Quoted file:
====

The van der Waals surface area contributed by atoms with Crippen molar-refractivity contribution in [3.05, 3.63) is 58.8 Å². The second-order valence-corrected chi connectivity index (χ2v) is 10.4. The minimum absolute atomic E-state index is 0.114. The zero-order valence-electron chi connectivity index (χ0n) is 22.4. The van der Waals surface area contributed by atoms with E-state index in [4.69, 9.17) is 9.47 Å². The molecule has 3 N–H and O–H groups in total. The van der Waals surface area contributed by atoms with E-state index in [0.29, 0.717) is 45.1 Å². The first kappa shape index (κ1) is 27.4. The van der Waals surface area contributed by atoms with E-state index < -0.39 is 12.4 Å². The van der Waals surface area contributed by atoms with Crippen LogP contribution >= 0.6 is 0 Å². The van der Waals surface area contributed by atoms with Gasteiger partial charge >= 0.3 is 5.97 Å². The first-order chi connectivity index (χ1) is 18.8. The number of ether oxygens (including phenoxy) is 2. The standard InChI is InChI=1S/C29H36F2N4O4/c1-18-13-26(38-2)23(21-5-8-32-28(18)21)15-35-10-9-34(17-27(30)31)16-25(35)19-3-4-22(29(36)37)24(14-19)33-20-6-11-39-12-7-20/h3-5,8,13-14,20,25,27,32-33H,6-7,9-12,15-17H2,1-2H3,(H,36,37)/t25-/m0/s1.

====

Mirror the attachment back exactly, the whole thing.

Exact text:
The van der Waals surface area contributed by atoms with Crippen molar-refractivity contribution in [3.05, 3.63) is 58.8 Å². The second-order valence-corrected chi connectivity index (χ2v) is 10.4. The minimum absolute atomic E-state index is 0.114. The zero-order valence-electron chi connectivity index (χ0n) is 22.4. The van der Waals surface area contributed by atoms with E-state index in [4.69, 9.17) is 9.47 Å². The molecule has 3 N–H and O–H groups in total. The van der Waals surface area contributed by atoms with E-state index in [0.29, 0.717) is 45.1 Å². The first kappa shape index (κ1) is 27.4. The van der Waals surface area contributed by atoms with E-state index < -0.39 is 12.4 Å². The van der Waals surface area contributed by atoms with Crippen LogP contribution >= 0.6 is 0 Å². The van der Waals surface area contributed by atoms with Gasteiger partial charge >= 0.3 is 5.97 Å². The first-order chi connectivity index (χ1) is 18.8. The number of ether oxygens (including phenoxy) is 2. The standard InChI is InChI=1S/C29H36F2N4O4/c1-18-13-26(38-2)23(21-5-8-32-28(18)21)15-35-10-9-34(17-27(30)31)16-25(35)19-3-4-22(29(36)37)24(14-19)33-20-6-11-39-12-7-20/h3-5,8,13-14,20,25,27,32-33H,6-7,9-12,15-17H2,1-2H3,(H,36,37)/t25-/m0/s1.